Dziga Vertov and the Kinoks sought to rebel against fictional film. The camera’s eye would capture reality as it is, without human filtering – “the camera never blinks.” The film opens with the statement:
“The film Man with a Movie Camera represents AN EXPERIMENTATION IN THE CINEMATIC TRANSMISSION Of visual phenomena WITHOUT THE USE OF INTERTITLES (a film without intertitles) WITHOUT THE HELP OF A SCRIPT (a film without script) WITHOUT THE HELP OF A THEATRE (a film without actors, without sets, etc.) This new experimentation work by Kino-Eye is directed towards the creation of an authentically international absolute language of cinema – ABSOLUTE KINOGRAPHY – on the basis of its complete separation from the language of theatre and literature.”
The camera is incapable of capturing something other than a stage. If the cameraman doesn’t build one, the world will build itself into one.
Discussion on The Chris Matthews Show this weekend revolved around the ubiquitousness of video and the internet. After “macaca,” Howard Dean’s scream and “cling to their guns and religion,” candidates are taught to be always in campaign mode. There is no such thing as down time or off the record.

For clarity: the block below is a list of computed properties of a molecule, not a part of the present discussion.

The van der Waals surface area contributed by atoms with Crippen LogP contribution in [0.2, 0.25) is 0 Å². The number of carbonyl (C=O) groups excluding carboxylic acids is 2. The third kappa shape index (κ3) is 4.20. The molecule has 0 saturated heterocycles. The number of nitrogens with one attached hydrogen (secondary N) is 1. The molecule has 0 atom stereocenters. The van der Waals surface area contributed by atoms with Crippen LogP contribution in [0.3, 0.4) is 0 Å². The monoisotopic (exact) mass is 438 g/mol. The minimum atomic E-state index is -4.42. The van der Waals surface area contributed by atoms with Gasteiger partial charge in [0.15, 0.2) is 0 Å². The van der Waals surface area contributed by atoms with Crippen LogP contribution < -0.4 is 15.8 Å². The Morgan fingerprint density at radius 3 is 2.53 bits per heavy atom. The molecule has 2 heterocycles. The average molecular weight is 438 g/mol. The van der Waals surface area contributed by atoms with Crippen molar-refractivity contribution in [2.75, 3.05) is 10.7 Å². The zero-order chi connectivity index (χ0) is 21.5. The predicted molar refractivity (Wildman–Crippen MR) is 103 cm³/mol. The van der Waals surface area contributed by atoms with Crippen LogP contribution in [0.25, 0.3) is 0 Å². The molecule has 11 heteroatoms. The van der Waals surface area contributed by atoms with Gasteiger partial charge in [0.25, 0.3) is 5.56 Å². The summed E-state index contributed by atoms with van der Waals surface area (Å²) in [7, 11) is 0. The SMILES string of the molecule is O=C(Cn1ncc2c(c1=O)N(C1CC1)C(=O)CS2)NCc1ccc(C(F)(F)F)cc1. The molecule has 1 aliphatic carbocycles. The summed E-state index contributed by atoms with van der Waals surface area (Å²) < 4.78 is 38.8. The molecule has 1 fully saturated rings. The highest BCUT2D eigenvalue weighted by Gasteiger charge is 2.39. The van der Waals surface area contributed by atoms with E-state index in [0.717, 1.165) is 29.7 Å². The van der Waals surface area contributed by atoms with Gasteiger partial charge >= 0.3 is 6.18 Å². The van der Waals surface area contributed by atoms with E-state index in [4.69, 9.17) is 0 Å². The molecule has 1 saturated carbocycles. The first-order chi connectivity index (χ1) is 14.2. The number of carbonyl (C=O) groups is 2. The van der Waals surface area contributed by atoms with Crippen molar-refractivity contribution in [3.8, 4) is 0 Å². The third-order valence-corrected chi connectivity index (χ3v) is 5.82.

The presence of cameras everywhere a candidate goes has not resulted in a “more real” look at candidates. Rather, the opposite has happened. Sarah Palin is always playing the character Sarah Palin. Those who lack the ability to perform 24-7-365 inevitably slip, cause a scandal, and are run out of a job.
And, thanks to the internet, we’re all celebrities now. Your peccadilloes and unprofessional private time are now public, for any Google-savvy employer or customer to see.
Vertov’s camera transformed private moments – the birth of a child, for instance – into public moments. By showing us how cameras can go anywhere, he showed us the coming age of the end of privacy and, by extension, social freedom.
There is the chance that society will simply become more tolerant of personal behavior. One day, going to a party in college or dabbling in witchcraft as a teenager might not disqualify someone for a job.
Our surveillance society creates us all as characters in the internet’s giant drama of infinite cameras.
When Vertov turned the camera on the audience, he didn’t eliminate actors. He just forced all of us to wear a mask.
I'm a journalist and film enthusiast who lives in the beautiful Ozark Mountains of Northwest Arkansas. I've been writing about movies for 15 years and I hosted a weekly movie review television show on UATV for two years.